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New highway geology publication available from KGS for free download

Lexington, Ky. (March 2, 2012) - The fourth in a series of new publications about the geology visible along major highways and parkways of Kentucky has been released by the Kentucky Geological Survey at the University of Kentucky. Geology Along the Bert T. Combs Mountain Parkway, U.S. 460, Ky. 114, and U.S. 23 (Special publication 14 Series XII, 2012) breaks the roadway into 8 segments along the 118-mile route from Clark County in central Kentucky to Pike County in the eastern part of the state.

The publication includes maps of each segment, with photos, graphics, and text to describe the landscape and geology of the area. Differing landforms along the roadways indicate that they are underlain by differing types of rock.

“Road cuts along the highways between the western end of the Bert T. Combs Mountain Parkway and U.S. 23 at Pikeville illustrate 200 million years of geologic history, with rocks that were formed before and during the exodus of life from the sea,” says a co-author of the publication, Dan Carey. “The route passes through six physiographic regions, and the publication illustrates and discusses the geology and landscapes seen by travelers along the way.”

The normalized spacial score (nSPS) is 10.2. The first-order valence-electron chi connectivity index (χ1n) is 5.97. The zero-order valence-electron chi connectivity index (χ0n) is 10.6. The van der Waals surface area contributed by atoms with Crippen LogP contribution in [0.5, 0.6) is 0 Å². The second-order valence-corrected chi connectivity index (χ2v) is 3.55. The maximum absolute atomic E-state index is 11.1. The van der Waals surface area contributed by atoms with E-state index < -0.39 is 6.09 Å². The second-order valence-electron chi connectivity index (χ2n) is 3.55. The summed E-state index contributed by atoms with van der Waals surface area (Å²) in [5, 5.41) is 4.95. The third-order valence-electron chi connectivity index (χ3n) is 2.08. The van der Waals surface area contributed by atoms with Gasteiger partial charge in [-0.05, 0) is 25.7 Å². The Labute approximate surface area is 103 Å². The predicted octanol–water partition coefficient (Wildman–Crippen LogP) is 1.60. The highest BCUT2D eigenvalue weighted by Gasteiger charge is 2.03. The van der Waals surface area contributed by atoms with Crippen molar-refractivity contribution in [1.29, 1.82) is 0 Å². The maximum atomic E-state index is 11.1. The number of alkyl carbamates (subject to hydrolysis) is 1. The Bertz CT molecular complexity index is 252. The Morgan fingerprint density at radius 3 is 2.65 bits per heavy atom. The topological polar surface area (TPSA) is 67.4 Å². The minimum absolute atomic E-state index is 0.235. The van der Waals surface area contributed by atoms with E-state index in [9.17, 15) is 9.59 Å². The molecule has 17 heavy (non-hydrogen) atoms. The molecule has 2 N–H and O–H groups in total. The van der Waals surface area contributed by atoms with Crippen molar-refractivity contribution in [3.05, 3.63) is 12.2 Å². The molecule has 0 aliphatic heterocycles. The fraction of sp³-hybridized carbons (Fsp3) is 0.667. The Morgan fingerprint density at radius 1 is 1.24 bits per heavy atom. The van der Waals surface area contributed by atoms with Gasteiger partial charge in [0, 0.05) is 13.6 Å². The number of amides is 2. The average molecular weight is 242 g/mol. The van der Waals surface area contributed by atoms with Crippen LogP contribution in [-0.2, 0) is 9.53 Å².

The publication also highlights the geologic resources, such as natural gas from the New Albany Shale and the variety of coals along the route in eastern Kentucky. Some manmade features of interest, such as the Pikeville Cut-Through, which diverts the Levisa Fork River to reduce flooding, are also discussed.

The other authors of the publication are retired geologist M.C. Noger and former State Geologist Don Haney. This series of highway maps was created from notes about the geology of Kentucky highways, especially at road cuts, gathered two decades ago by Noger and Haney.

To view and download a copy of Geology Along the Bert T. Combs Mountain Parkway, U.S. 460, Ky. 114, and U.S. 23, go to at the KGS Web site. The publication was created in a 13 x 17 inch format, but Carey says they were also designed for printing in standard 8.5 x 11 inch page size.

A sample page from the new Geology Along the Bert T. Combs Mountain Parkway, U.S. 460, Ky. 114, and U.S. 23